(Laura Perrotta as Lady Macbeth and Dougfred Miller as mad Mac himself)
It takes a certain amount of chutzpah to open a new, completely redesigned theater with a play suspected of bringing bad luck to the people involved. This old wives’ tale started in 1606, during the play’s premiere, when the boy playing Lady Macbeth died off stage. And over the years, there have been documented cases of tragic event befalling other productions of the “M” play.
As a result, superstitious theater folk refer to Macbeth as “the Scottish Play,” to avoid saying the dread name of a script that intently explores the attraction of evil. However, in the absence of any supernatural curses, this maiden effort by the Great Lakes Theater Festival in their new Hanna Theatre is destined to be a triumph, as it is quite a stunning visual and aural experience. And although there are some wrinkles, both the new space and this interpretation of Macbeth come off as winners.
For years, Hanna has been the dowdy stepsister among the elegant theaters situated at Playhouse Square (or “PlayhouseSquare” as the entity now prefers to be known, for cunningly clever marketing reasons that are beyond our pay grade to explain). The renovation has made Hanna young again, or at least youngish, with a thrust stage equipped with a hydraulic lift and new seating options being the boldest changes. (For instance, you can now park your Shakespeare-hating hubby at a bar stool where he can gaze dolefully at the stage while soaking his pout in a double Beefeater.)
Wisely, the powers that be have kept and refurbished the original architectural elements and have installed comfortable, traditional theater seating with no one parked farther than 12 rows from the stage. This makes for a much more intimate experience, with improved acoustics, over the Ohio Theatre (which will still be home to the annual GLTF production of A Christmas Carol).
As for Macbeth, director Charles Fee and his production team have pulled out all the stops to make this Shakespearean drama a signature event, and they succeed in many ways. The set, designed by Gage Williams, is arrestingly dominated by a backdrop unit consisting of slashing black lines intersecting at all angles—a morbid web spun by an angry spider.
And the spider in this case is none other than the title character, a courageous warrior who turns ever more ambitious and homicidal as he grasps for and then attempts to hold onto power. It is a rich role and Dougfred Miller has some resonant moments, particularly when he’s plotting with his wife, played with sly passion by Laura Perrotta, and during the bloody happenings in the second act. But for much of the first act, Miller merely rides the riptide current of his speeches instead of shaping, and thereby owning, them.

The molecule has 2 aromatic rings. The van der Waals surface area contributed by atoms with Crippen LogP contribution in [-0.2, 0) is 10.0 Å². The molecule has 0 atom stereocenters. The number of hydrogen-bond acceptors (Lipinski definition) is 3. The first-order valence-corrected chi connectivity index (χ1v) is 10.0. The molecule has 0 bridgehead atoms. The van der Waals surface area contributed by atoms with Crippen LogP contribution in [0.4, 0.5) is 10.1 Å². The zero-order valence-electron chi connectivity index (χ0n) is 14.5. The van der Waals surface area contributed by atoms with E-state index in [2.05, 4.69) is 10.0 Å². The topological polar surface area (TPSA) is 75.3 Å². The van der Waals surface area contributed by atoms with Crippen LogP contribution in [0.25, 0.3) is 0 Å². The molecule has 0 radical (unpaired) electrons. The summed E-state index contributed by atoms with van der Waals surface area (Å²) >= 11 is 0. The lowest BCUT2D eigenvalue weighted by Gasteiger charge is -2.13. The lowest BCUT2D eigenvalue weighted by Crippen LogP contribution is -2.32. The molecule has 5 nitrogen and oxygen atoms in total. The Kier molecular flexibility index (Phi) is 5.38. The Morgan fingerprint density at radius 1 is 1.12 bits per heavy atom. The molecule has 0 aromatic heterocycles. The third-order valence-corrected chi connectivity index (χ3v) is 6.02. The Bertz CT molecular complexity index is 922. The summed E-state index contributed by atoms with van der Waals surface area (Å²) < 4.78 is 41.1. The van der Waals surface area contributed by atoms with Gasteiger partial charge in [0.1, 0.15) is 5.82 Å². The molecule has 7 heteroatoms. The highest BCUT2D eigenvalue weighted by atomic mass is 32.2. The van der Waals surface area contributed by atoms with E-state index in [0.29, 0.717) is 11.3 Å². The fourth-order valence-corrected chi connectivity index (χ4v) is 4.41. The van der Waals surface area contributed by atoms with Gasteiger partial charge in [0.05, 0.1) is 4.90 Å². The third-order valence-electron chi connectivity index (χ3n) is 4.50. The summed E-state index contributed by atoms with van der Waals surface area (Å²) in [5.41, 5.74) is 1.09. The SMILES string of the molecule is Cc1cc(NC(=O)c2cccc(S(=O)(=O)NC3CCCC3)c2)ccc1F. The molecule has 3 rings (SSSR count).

Other actors in the company also fall too easily into the oratorical Shakespeare trap, delivering their lines as if they were isolated thought bubbles instead of words intended to manipulate their immediate reality. Part of this may be an involuntary reaction to one of the most startling, and often most startlingly effective, staging decisions: the addition of live drummers.
On each side of the stage there are two guys pounding on large drums, interspersed with their banging on suspended sheets of metal that serve as the world’s largest cymbals. Inspired by Japanese drumming styles, the propulsive percussion evokes a feeling of war and conflict. It’s a visceral and often captivating effect.
But there is too much of this good thing, and at times it sounds like a drum-version of a laugh track on a cheesy sitcom—rim shots thrown in to heighten the dramatic effect. Also, there are times when the actors seem constrained in their timing, afraid they will be drowned out by the next volley of drum riffs.
But no matter how much you like extravagant drumming exhibitions (and who doesn’t?), there’s more to this “Stomp” Macbeth than that. The Japanese theme also spills over into Star Moxley’s costumes, flowing kimonos and flared shoulder pad armor that add grace and exuberant precision to the visual impact of the production. And the inventive lighting design by Rick Martin nicely delivers specific moods, such as within the “Is that a dagger I see before me?” scene, when spots turn the central red circular platform alive with shifting shafts of light like gleaming knife blades.
Turning in solid performances are Lynn Robert Berg as Banquo and David Anthony Smith as Macduff, whose speech of grief after his entire family is slain by mean Mac is an affecting moment in a blood-drenched evening.
But perhaps the most dazzling part of this production is the trio of alert, white-faced witches, outfitted with raven-black fabric “wings” that extend out a yard beyond their hands. Manipulating their flaps with sticks held in their hands, the three actors (Sara M. Bruner, Laura Welsh Berg and Cathy Price) create thrilling images whether they fold up like trees, hobble like some large insects, or sweep across the stage in almost-flight.
Director Fee is to be saluted for creating a magical telling of this play that lingers somewhere between reality and illusion. It is a fitting inaugural production for this old dowager of a theater that has suddenly woken up, frisky and ready to play.
Through November 7 (in rep
with In the Woods), Hanna
Theatre, 2067 E. 14th Street,